Plant biologists are facing pressure to quantify the response of plants to changing environments and to breed plants that can respond to such changes.
One method of monitoring the response of plants to different environments is by studying their vein network patterns. And to help address the challenge of how to quickly examine a large quantity of leaves, researchers at the Georgia Institute of Technology have developed a software tool that extracts information about macroscopic vein structures directly from leaf images.
’The software can be used to help identify genes responsible for key leaf venation network traits and to test ecological and evolutionary hypotheses regarding the structure and function of leaf venation networks,’ said Joshua Weitz, an assistant professor in the Georgia Tech School of Biology.
The program, called Leaf Extraction and Analysis Framework Graphical User Interface (LEAF GUI), enables scientists and breeders to measure the properties of thousands of veins much more quickly than manual image-analysis tools.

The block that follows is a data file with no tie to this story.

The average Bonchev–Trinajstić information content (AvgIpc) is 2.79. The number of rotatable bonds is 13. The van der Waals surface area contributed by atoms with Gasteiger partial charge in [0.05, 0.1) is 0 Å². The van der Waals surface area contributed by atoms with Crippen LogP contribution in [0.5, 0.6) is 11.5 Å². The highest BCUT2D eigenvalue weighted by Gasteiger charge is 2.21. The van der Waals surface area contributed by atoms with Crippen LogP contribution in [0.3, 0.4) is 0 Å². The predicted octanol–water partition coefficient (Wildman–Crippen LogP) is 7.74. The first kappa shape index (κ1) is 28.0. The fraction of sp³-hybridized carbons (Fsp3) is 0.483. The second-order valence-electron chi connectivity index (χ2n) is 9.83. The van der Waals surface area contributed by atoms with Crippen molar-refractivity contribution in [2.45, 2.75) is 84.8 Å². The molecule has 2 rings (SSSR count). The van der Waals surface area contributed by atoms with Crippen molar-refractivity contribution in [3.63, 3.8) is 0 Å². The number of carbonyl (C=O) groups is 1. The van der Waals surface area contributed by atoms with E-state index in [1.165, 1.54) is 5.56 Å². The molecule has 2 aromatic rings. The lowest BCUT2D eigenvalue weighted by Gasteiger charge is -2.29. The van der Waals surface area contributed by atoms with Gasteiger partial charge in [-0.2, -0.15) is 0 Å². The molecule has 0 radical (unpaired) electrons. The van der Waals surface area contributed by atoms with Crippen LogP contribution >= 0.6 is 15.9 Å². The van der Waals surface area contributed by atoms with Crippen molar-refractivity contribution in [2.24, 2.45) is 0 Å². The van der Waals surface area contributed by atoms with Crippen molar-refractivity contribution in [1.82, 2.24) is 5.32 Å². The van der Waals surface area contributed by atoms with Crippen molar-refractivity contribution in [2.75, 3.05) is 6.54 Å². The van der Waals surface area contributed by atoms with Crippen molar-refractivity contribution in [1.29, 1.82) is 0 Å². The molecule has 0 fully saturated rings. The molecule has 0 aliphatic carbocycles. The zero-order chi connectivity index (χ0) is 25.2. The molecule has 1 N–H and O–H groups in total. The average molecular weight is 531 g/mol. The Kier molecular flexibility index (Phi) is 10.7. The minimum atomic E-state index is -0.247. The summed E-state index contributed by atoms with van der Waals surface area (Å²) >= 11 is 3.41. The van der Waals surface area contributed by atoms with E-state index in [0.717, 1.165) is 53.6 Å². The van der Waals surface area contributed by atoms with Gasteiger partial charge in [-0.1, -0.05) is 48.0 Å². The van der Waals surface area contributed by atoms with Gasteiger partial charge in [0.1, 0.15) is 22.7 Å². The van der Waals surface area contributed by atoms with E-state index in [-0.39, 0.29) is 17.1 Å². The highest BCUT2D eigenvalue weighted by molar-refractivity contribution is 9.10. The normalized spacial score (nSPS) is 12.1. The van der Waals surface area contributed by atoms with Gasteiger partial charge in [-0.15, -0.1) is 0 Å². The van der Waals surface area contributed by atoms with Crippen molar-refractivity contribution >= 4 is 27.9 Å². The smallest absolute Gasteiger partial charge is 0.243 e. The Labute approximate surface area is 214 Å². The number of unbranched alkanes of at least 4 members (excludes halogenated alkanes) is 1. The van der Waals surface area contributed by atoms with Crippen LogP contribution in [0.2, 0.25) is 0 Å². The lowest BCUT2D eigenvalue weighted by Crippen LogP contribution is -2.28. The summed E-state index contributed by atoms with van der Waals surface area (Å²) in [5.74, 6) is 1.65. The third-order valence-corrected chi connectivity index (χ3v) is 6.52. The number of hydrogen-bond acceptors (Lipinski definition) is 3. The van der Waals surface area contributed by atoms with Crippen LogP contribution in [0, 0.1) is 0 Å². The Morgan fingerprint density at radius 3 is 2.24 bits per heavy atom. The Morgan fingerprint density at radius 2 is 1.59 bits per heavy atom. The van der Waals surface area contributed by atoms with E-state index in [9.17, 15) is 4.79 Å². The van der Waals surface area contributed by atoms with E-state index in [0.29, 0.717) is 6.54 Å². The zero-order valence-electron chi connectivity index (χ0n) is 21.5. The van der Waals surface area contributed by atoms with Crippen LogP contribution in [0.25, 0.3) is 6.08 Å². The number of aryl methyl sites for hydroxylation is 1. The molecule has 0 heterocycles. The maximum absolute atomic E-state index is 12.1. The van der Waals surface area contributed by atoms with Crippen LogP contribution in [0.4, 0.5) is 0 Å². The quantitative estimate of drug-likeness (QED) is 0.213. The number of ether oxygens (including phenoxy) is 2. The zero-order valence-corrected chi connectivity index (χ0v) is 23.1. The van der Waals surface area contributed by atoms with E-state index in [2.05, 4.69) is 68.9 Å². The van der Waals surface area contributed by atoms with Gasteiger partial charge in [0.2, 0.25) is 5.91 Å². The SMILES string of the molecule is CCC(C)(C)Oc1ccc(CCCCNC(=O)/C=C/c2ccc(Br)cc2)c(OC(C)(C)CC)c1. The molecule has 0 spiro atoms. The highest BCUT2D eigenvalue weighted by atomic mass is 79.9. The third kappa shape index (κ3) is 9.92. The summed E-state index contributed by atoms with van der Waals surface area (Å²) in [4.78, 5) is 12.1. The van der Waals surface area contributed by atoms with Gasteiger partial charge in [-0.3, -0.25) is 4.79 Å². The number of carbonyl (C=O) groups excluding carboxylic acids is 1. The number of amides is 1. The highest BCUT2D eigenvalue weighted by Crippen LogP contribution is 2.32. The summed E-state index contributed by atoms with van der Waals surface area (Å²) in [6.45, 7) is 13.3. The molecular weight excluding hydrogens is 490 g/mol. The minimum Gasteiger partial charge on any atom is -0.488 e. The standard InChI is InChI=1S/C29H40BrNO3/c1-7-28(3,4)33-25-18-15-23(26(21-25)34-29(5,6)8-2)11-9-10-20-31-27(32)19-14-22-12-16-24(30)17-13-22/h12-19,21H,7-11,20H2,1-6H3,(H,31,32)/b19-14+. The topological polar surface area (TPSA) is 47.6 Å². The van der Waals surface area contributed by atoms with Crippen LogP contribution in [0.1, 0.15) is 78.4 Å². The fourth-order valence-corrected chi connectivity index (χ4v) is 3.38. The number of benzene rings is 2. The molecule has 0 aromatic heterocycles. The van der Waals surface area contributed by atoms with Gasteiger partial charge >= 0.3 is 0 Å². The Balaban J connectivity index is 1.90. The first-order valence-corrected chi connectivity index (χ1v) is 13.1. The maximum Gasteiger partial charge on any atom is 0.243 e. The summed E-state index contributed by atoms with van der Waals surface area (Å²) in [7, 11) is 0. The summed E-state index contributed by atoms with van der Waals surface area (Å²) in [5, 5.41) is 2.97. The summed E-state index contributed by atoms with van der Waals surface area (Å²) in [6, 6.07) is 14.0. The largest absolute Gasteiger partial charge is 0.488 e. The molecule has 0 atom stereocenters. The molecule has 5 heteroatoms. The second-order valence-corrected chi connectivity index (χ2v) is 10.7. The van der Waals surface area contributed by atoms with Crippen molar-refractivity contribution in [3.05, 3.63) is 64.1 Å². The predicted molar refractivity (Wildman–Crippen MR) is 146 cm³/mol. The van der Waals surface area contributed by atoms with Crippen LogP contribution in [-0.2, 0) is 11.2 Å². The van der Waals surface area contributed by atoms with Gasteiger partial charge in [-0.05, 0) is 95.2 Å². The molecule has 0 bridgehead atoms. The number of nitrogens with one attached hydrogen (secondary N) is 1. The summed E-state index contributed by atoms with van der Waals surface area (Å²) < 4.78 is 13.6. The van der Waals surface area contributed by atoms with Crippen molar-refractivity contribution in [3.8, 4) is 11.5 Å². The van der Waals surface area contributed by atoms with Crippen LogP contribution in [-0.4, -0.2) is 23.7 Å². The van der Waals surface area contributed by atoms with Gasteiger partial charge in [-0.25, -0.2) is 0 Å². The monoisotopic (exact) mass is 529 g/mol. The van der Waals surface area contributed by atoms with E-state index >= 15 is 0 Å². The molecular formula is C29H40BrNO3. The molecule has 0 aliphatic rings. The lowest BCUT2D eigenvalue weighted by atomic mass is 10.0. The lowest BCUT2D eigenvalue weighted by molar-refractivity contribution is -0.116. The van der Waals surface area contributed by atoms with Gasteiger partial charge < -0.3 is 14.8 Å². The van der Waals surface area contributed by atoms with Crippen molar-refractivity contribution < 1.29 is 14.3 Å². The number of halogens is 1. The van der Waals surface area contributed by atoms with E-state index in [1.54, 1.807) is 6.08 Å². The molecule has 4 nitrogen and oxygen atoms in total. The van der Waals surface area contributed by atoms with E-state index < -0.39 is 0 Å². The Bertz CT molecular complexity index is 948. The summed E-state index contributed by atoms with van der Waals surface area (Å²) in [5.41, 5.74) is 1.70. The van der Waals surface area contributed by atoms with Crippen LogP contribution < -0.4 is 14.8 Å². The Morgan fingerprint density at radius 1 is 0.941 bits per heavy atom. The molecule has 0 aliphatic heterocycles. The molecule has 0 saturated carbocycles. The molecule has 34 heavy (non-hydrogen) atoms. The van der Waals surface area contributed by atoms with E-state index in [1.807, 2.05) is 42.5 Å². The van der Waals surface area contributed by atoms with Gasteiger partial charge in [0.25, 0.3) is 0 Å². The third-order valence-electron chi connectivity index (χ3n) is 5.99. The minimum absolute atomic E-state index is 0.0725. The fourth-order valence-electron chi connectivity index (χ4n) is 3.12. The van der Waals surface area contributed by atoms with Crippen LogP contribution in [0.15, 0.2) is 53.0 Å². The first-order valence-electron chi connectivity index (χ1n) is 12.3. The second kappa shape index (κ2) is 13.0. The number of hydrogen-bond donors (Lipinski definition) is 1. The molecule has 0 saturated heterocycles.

LEAF GUI is a user-assisted software tool that takes an image of a leaf and, following a series of interactive steps to clean up the image, returns information on the structure of that leaf’s vein networks. Structural measurements include the dimensions, position and connectivity of all network veins, and the dimensions, shape and position of all non-vein areas, called areoles.
’The network extraction algorithms in LEAF GUI enable users with no technical expertise in image analysis to quantify the geometry of entire leaf networks – overcoming what was previously a difficult task due to the size and complexity of leaf venation patterns,’ said Charles Price, who worked on the project as a postdoctoral fellow at Georgia Tech and who is now an assistant professor of plant biology at the University of Western Australia.
While the Georgia Tech research team is currently using the software to extract network and areole information from leaves imaged under a wide range of conditions, LEAF GUI could also be used for other purposes, such as leaf classification and description.